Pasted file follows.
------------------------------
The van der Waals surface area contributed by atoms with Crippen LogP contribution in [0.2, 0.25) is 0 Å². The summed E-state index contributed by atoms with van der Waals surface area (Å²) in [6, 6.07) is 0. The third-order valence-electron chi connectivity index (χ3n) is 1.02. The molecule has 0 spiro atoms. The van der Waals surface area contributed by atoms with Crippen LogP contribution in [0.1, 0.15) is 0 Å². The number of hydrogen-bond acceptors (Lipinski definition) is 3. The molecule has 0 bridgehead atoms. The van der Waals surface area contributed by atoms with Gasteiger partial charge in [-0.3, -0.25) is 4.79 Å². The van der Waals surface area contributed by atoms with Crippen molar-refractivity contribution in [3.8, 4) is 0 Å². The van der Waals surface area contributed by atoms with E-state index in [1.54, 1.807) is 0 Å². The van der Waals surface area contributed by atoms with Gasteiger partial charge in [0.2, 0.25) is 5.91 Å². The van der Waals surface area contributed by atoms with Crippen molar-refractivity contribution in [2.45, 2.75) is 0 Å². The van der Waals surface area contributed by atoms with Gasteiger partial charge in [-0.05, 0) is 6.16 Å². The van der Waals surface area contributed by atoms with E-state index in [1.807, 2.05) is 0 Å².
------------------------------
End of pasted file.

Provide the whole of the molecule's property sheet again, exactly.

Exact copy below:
The van der Waals surface area contributed by atoms with Crippen LogP contribution in [0.2, 0.25) is 0 Å². The summed E-state index contributed by atoms with van der Waals surface area (Å²) in [6, 6.07) is 0. The third-order valence-electron chi connectivity index (χ3n) is 1.02. The molecule has 0 spiro atoms. The van der Waals surface area contributed by atoms with Crippen LogP contribution in [0.1, 0.15) is 0 Å². The number of hydrogen-bond acceptors (Lipinski definition) is 3. The molecule has 0 bridgehead atoms. The van der Waals surface area contributed by atoms with Gasteiger partial charge in [-0.3, -0.25) is 4.79 Å². The van der Waals surface area contributed by atoms with Crippen molar-refractivity contribution in [3.8, 4) is 0 Å². The van der Waals surface area contributed by atoms with E-state index in [1.54, 1.807) is 0 Å². The van der Waals surface area contributed by atoms with Gasteiger partial charge in [0.2, 0.25) is 5.91 Å². The van der Waals surface area contributed by atoms with Crippen molar-refractivity contribution in [2.45, 2.75) is 0 Å². The van der Waals surface area contributed by atoms with Gasteiger partial charge in [-0.05, 0) is 6.16 Å². The van der Waals surface area contributed by atoms with E-state index in [1.807, 2.05) is 0 Å².